The Valve Academic Research Consortium (VARC) has recently revised the VARC definitions and recommendations [11]. The incidence of major vascular complications ranges between 5.6 and 17.3% [7, 8, 1216]. Such complications not only lead to increased morbidity and impaired quality of life but also to significantly higher 30-day mortality [16]. With regard to bleeding complications, life-threatening bleeding has been reported occurring in 15.6%, whereas any minor, major, or life-threatening bleeding occurred in >40% of patients [17] and, as such, is the most frequent complication occurring post-TAVI. There is currently insufficient data to accurately identify those at highest risk of complications. Novel risk factors are therefore desirable.

Platelets are circulating, anucleate, disc-shaped cells that help to maintain the integrity of blood vessels through adequate haemostasis [18]. Circulating platelets exhibit significant variation in size. Larger platelets contain more granules and produce greater amounts of vasoactive and prothrombotic factors, such as thromboxane A2, serotonin, and adenosine triphosphate (ATP), thus resulting in greater haemostatic efficiency [19, 20]. In fact, increased mean platelet volume (MPV) values are associated with shortened bleeding times [21].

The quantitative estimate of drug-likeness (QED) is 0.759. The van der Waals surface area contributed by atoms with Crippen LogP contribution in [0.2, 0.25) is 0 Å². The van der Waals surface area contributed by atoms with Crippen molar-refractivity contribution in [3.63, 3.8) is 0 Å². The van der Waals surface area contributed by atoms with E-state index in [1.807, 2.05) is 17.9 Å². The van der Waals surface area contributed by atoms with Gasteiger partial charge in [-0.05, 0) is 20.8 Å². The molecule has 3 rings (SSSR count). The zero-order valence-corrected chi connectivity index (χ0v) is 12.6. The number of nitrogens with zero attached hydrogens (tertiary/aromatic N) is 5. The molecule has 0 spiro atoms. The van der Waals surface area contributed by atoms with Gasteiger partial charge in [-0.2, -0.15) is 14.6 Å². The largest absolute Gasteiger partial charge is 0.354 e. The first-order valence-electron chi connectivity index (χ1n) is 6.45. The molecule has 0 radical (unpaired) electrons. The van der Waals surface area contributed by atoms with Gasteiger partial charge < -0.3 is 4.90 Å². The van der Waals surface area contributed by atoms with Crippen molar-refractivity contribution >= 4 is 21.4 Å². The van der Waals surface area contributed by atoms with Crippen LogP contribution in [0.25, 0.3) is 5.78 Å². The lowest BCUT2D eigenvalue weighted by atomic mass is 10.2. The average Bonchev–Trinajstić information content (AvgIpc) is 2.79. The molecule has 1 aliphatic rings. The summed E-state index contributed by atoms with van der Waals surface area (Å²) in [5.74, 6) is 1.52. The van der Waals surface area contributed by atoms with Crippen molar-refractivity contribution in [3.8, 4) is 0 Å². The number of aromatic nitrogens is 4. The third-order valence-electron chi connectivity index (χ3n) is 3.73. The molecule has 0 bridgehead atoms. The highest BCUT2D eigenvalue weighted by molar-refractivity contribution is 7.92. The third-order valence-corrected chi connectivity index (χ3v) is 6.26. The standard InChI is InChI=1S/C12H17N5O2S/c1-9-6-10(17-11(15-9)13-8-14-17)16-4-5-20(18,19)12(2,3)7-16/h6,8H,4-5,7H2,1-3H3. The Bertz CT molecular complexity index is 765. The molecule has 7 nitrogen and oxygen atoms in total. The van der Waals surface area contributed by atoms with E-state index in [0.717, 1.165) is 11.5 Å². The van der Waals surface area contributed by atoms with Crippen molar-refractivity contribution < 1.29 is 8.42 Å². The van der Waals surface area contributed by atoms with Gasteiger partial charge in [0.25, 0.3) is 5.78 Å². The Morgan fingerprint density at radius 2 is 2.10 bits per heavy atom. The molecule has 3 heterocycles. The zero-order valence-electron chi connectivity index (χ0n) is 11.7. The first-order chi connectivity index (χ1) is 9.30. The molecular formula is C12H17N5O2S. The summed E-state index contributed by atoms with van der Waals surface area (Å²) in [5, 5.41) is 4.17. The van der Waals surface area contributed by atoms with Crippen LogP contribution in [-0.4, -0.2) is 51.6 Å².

The objective of this study was to assess whether low MPV is an indicator of combined safety endpoint and major vascular and bleeding complications following percutaneous transfemoral aortic valve implantation (TF-TAVI).

2. Materials and Methods

2.1. Study Design

A nonrandomized retrospective cohort study of all subjects undergoing TAVI in a European institution with established TAVI experience was conducted. Baseline patient characteristics, procedural details, and clinical outcome data from a series of 330 patients who underwent TAVI via the transfemoral approach at San Raffaele Scientific Institute, Milan, Italy, were collected since the introduction of the TAVI program from November 2007 to February 2012. There were no urgent TAVI cases in our series.